On Wednesday the Federal Reserve raised its Fed Funds Rate for the first time in nine years, by .25%. After maintaining several years of historically low rates to stimulate the economy, the Fed now feels confident enough to begin a very gradual process for raising interest rates.
What does this mean for homeowners and homebuyers? Not much, at least in the short term.
If you are a homeowner with an adjustable-rate mortgage, and the Fed continues to raise its rates over the next few years, it means that whenever your next rate adjustment occurs, your interest rate (and your monthly payment) will likely go up based on your mortgage terms.
If you are a home buyer, this means that interest rates on mortgages may go up slightly, but not necessarily. The Fed Funds Rate is not directly linked to the interest rates banks charge on long-term home loans. Banks take into account many factors, including the Fed Funds Rate, long-term treasury securities, mortgage applicants' finances and credit, and what type of rates competing banks are offering. In general, there is no need to worry right now that interest rates for home loans are going to spike any time soon.
Keep in mind that mortgage rates are still at historic lows, and even if the Fed continues to raise interest rates, they will still remain remarkably low for many years. A recent article in the New York Times showed that from 1970 to 2007, the average interest rate in the United States was 7.3%. We are still nowhere near that, even if the Fed raises rates again.
For now, consult your realtor or financial advisor if you have any questions, but don't sweat today's rate hike.
Up, up, and up!
A new report out today from CoreLogic shows that Dallas area home prices were up 9.1% year-over-year in October, the largest increase of any area in the country. This just shows that demand remains strong and inventory remains low, so once again, it's a great time to be selling but an expensive time to be buying!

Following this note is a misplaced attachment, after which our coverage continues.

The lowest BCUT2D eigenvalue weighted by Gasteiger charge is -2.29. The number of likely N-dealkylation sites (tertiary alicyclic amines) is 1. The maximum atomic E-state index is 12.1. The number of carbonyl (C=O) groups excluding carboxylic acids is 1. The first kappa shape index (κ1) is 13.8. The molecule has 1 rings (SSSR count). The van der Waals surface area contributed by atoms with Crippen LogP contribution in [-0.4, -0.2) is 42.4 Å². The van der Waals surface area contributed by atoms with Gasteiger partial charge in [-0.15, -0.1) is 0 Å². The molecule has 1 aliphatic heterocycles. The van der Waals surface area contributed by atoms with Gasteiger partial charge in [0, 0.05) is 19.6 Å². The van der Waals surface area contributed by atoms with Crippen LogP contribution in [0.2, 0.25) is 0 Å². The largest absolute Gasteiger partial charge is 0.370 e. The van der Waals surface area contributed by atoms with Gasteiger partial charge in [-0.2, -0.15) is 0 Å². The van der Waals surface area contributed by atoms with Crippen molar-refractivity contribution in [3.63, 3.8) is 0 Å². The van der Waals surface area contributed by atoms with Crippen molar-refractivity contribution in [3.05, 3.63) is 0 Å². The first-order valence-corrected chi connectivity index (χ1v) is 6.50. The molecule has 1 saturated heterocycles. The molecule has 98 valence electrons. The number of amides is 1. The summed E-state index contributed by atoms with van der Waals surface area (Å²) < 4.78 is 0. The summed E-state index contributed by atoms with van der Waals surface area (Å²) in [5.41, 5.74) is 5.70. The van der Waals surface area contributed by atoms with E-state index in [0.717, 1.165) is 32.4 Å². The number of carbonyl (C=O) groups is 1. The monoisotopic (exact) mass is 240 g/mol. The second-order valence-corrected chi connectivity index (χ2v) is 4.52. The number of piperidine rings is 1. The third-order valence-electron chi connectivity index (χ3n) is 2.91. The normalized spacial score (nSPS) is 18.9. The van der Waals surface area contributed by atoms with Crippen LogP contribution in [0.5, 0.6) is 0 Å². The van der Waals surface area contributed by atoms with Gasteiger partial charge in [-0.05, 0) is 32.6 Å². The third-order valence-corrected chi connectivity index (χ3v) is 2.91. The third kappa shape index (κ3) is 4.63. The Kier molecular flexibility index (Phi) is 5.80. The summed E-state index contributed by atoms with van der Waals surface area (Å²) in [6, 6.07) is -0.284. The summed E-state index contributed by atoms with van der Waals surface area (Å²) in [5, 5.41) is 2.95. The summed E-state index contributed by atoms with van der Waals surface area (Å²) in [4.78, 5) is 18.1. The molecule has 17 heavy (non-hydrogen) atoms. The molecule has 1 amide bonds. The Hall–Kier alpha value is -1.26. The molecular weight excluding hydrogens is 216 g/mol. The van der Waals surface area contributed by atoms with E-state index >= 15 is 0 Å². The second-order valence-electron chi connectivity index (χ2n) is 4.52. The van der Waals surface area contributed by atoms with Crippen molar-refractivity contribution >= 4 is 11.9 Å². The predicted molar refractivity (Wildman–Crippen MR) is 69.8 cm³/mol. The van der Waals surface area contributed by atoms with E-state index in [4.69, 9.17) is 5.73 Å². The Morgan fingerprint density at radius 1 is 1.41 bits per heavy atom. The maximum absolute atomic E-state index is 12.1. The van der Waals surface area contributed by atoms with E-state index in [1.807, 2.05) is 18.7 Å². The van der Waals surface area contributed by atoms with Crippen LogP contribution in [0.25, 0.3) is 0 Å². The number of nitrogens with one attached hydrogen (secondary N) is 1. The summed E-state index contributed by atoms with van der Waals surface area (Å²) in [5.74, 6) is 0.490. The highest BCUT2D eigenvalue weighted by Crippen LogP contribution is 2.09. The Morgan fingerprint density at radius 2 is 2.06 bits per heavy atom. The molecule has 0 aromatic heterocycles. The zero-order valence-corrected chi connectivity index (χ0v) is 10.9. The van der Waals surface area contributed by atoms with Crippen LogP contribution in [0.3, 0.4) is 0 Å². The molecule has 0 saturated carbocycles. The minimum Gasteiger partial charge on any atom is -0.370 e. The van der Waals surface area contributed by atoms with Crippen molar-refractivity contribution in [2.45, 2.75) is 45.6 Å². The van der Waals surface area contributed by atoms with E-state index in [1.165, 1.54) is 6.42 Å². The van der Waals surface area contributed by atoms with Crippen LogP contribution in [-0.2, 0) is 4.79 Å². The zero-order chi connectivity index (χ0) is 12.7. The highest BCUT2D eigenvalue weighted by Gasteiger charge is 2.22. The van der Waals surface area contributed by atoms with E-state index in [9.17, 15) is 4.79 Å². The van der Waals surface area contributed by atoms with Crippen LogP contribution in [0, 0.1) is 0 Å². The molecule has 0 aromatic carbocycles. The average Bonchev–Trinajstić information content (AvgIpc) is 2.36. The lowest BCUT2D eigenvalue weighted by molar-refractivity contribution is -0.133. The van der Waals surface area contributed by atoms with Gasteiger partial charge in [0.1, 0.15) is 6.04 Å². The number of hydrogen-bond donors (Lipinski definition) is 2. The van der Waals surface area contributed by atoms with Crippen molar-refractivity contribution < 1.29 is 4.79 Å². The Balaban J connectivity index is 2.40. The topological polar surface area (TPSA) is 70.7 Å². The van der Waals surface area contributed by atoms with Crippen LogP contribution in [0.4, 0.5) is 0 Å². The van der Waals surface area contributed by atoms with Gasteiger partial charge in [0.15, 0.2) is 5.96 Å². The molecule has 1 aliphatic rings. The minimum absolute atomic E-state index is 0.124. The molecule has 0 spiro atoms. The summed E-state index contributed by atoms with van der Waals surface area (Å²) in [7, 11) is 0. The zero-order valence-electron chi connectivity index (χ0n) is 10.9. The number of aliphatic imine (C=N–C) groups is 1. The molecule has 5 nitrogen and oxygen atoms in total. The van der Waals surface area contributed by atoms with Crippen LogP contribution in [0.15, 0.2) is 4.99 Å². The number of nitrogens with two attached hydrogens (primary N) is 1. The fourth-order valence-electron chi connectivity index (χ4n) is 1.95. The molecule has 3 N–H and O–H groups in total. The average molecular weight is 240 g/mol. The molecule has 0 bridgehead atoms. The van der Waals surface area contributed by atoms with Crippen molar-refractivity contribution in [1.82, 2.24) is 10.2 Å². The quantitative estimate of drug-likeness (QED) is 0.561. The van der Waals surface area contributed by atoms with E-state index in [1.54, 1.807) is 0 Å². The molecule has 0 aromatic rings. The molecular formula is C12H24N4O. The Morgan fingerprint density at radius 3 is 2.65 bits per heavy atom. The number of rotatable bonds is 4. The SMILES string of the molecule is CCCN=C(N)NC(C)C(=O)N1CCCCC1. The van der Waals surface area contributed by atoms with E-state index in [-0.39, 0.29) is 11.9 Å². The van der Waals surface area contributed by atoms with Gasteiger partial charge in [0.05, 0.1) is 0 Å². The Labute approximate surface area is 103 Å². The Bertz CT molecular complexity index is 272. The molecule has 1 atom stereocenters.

Of course the report is an average for Dallas as a whole, and Dallas is really big. All real estate is local, and price gains vary from neighborhood to neighborhood. This means some areas had very modest or low increases, while other hot areas, such as Richardson or East Dallas/Lakewood, probably had double-digit gains year over year.
A new report from Zillow shows that many individuals and families are still looking to buy homes as rental prices continue to increase.
Although rent increases have slowed somewhat lately, they're still going up here in Dallas. Part of that is that rents haven't kept pace with home values and demand, so many rents in our area are still a little below what would be appropriate for the market. But with more apartment buildings coming online, rent raises are slowing somewhat (or at least not increasing as quickly).
This means that for many renters, it might make more financial sense to purchase a house. But housing prices keep going up as well, and there's just not a lot to buy on the market right now! With fewer homes for sale and demand for both renting and homeownership at recent highs, it's hard to find a good deal.
Zillow ends its report on a somewhat somber note: "Despite this recent slowdown in rental appreciation, the rental affordability crisis we've been enduring for the past few years shows no signs of easing, especially as income growth remains weak. It will take a lot more supply, and a lot more renters-turned-homeowners, to fully reverse this trend."
You can read the full report here.
More than 500,000 people moved to Texas last year, continuing the influx of individuals looking for good jobs, reasonable real estate, and sunny weather.
According to statistics from the 2015 Texas Relocation Report, 538,572 people move to Texas in the year 2014 (although 435,000 moved away). But that means we still have more than 100,000 new residents thanks to our booming economy and low cost of living.
Dallas County welcomed more than 40,000 new people, and Tarrant County saw 37,000 individuals move into the area. This puts them just behind Harris County (Houston) and Bexar County (San Antonio) in the number of new residents.
Population growth continues to be one of the driving factors behind the demand for real estate. Most of the new residents are coming from California and Florida. Welcome to Texas, y'all!